Palazzo Nuovo del Podestà (Palazzo Comunale)
To the left of the Duomo, the Palazzo Comunale rises up in all its majesty, flanked by the Torre Grossa and the Loggia del Comune.
It was built at the end of the 13th century and became the headquarters of the comune after it moved there from the Palazzo Vecchio del Podestà. For this reason, it came to be called the Palazzo Nuovo del Podestà or the Palazzo del Popolo. Nothing is known for sure about the architect who designed it, but according to legend, it may have been the great Florentine architect and sculptor Arnolfo di Cambio.
On the lower right, a balcony cantilevers out and is accessed by two stairways. This is the so-called "arena" from which the podestà addressed the crowd.However, the battlements that crown the façade are not original but were added in the 19th century.
Since 1852 the Palazzo Comunale has housed the splendid Museo Civico and the Pinacoteca, containing very important works by such medieval Florentine and Sienese artists as Benozzo Gozzoli, Filippino Lippi, Pinturicchio, and Sodoma.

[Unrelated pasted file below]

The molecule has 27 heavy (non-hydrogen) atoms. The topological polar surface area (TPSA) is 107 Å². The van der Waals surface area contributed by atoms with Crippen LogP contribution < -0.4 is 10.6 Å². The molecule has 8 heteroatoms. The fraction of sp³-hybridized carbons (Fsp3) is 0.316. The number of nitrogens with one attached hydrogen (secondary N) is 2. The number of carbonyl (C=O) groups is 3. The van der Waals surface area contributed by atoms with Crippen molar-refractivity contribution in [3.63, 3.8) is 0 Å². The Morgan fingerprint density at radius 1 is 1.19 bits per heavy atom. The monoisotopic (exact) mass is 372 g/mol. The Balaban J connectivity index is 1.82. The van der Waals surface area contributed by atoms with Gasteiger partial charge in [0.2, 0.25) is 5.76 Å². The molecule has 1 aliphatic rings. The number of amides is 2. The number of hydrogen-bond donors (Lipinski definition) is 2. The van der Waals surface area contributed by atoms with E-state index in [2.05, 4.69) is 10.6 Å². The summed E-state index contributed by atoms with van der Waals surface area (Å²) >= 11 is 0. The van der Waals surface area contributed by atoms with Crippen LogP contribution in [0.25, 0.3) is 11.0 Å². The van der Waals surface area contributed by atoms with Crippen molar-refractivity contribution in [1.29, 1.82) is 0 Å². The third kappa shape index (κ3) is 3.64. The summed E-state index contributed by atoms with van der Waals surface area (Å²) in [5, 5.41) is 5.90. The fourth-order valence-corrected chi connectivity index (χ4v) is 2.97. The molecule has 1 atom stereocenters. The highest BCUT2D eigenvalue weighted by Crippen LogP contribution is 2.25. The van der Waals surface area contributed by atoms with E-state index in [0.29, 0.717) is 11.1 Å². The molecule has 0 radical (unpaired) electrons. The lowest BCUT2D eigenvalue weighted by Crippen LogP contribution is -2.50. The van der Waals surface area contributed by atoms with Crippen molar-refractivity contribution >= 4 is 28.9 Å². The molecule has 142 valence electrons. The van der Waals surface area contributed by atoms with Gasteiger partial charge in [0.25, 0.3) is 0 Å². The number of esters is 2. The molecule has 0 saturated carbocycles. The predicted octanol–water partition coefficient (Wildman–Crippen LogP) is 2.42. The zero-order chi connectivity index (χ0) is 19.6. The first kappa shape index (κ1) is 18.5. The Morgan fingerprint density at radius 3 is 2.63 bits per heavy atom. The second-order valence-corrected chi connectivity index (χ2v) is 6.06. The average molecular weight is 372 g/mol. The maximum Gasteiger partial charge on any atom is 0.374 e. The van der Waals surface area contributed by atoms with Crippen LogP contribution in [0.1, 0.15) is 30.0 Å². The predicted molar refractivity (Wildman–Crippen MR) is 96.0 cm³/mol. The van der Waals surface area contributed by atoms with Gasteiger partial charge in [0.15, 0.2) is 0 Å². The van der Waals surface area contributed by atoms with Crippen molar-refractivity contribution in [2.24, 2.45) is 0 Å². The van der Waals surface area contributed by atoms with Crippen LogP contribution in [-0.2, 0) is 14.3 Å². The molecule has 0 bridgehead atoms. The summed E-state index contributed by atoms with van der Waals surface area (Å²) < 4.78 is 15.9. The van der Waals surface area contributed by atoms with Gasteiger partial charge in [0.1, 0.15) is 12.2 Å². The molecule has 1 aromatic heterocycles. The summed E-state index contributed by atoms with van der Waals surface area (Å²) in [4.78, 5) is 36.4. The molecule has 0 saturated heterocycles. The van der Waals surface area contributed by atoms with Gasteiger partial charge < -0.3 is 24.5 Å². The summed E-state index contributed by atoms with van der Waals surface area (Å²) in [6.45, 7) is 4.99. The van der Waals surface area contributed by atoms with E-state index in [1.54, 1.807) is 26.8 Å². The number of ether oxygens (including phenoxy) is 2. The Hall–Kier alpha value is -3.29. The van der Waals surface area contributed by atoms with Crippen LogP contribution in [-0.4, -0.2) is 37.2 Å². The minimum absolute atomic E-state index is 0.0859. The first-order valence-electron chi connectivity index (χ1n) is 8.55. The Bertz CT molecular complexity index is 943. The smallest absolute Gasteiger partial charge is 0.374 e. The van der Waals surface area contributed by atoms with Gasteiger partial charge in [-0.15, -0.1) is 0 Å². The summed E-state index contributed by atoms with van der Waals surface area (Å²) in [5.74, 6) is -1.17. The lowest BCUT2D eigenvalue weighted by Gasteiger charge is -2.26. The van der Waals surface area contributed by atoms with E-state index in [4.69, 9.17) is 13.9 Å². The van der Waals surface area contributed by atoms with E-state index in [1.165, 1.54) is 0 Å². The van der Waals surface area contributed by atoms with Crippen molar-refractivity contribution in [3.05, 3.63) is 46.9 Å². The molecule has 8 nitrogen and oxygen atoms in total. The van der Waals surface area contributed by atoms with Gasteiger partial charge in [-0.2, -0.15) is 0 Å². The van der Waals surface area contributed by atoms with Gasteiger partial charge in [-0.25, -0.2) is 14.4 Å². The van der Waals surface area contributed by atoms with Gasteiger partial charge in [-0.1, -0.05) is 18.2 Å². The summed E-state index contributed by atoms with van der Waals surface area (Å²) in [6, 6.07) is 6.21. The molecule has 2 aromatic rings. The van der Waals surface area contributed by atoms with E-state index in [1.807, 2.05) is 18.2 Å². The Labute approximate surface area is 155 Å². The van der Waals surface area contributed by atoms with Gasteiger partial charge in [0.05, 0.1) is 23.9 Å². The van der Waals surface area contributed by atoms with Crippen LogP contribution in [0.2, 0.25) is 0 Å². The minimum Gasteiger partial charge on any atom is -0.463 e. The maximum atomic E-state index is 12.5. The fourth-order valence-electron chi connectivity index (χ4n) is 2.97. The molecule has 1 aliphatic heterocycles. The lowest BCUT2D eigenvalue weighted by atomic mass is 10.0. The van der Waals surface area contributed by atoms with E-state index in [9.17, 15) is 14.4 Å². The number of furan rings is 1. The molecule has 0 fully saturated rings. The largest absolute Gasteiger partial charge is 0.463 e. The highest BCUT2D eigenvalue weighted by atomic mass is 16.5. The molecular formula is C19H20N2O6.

To the right of the piazza stands the imposing Torre Grossa. At almost 54 meters tall, it is the highest tower in all of San Gimignano. It was begun in 1300 and finished 11 years later. Like the Torre Rognosa, it also has a structure for bells at the top. It is worth while going all the way up to the top to admire the city from up high and the rolling hills surrounding it.
One of the most famous rooms in the palazzo is the Sala di Dante. This is where the General Council met. It was so named because in 1300 the great Florentine poet Dante Alighieri came to San Gimignano as ambassador and urged the city and the podestà to participate in the Guelf League of Tuscany.
The room is decorated with hunting scenes, tournaments, and allegorical figures. It is most famous for the great Virgin and Child Enthroned with Saints (Maestà), a painting by Lippo Memmi. The painter was the brother-in-law of Simone Martini, who created similar works in the Palazzo Pubblico in Siena. It depicts the Madonna seated on a throne, surrounded by angels and saints; at her feet one can recognize the adoring podestà.
Next to the Sala di Dante is the Sala delle Adunanze Segrete, where the citizen government met. The original decorated wood chairs are still here.
The exhausting but fascinating climb up the Torre Grossa begins in this room.